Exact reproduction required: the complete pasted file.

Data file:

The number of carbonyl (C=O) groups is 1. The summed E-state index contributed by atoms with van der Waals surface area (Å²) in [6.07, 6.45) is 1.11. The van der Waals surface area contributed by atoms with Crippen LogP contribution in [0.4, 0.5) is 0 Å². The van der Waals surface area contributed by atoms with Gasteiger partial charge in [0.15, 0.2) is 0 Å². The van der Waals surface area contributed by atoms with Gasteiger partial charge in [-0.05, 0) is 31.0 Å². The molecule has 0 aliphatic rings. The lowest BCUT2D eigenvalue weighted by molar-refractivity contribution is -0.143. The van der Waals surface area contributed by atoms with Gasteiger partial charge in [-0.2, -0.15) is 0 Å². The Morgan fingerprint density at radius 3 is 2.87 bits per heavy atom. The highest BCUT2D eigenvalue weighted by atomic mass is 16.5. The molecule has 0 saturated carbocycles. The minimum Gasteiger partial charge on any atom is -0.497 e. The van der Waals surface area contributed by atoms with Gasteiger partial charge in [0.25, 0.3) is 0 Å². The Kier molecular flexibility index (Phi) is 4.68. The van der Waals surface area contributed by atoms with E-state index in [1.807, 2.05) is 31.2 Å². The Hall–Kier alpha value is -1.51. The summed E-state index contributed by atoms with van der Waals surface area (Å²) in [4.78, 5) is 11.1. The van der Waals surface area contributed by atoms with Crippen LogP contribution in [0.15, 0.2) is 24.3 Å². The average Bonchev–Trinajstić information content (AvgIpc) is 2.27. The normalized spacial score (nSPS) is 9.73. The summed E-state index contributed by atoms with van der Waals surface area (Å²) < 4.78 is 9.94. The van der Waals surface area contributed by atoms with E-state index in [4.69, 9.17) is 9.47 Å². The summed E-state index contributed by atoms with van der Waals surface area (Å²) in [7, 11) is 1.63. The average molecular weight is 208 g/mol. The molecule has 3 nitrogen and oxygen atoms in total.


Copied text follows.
The number of carbonyl (C=O) groups is 1. The summed E-state index contributed by atoms with van der Waals surface area (Å²) in [6.07, 6.45) is 1.11. The van der Waals surface area contributed by atoms with Crippen LogP contribution in [0.4, 0.5) is 0 Å². The van der Waals surface area contributed by atoms with Gasteiger partial charge in [0.15, 0.2) is 0 Å². The van der Waals surface area contributed by atoms with Gasteiger partial charge in [-0.05, 0) is 31.0 Å². The molecule has 0 aliphatic rings. The lowest BCUT2D eigenvalue weighted by molar-refractivity contribution is -0.143. The van der Waals surface area contributed by atoms with Gasteiger partial charge in [-0.2, -0.15) is 0 Å². The Morgan fingerprint density at radius 3 is 2.87 bits per heavy atom. The highest BCUT2D eigenvalue weighted by atomic mass is 16.5. The molecule has 0 saturated carbocycles. The minimum Gasteiger partial charge on any atom is -0.497 e. The van der Waals surface area contributed by atoms with Gasteiger partial charge in [0.25, 0.3) is 0 Å². The Kier molecular flexibility index (Phi) is 4.68. The van der Waals surface area contributed by atoms with E-state index in [1.807, 2.05) is 31.2 Å². The Hall–Kier alpha value is -1.51. The summed E-state index contributed by atoms with van der Waals surface area (Å²) in [4.78, 5) is 11.1. The van der Waals surface area contributed by atoms with Crippen LogP contribution in [0.15, 0.2) is 24.3 Å². The average Bonchev–Trinajstić information content (AvgIpc) is 2.27. The normalized spacial score (nSPS) is 9.73. The summed E-state index contributed by atoms with van der Waals surface area (Å²) < 4.78 is 9.94. The van der Waals surface area contributed by atoms with E-state index in [4.69, 9.17) is 9.47 Å². The summed E-state index contributed by atoms with van der Waals surface area (Å²) in [7, 11) is 1.63. The average molecular weight is 208 g/mol. The molecule has 3 nitrogen and oxygen atoms in total.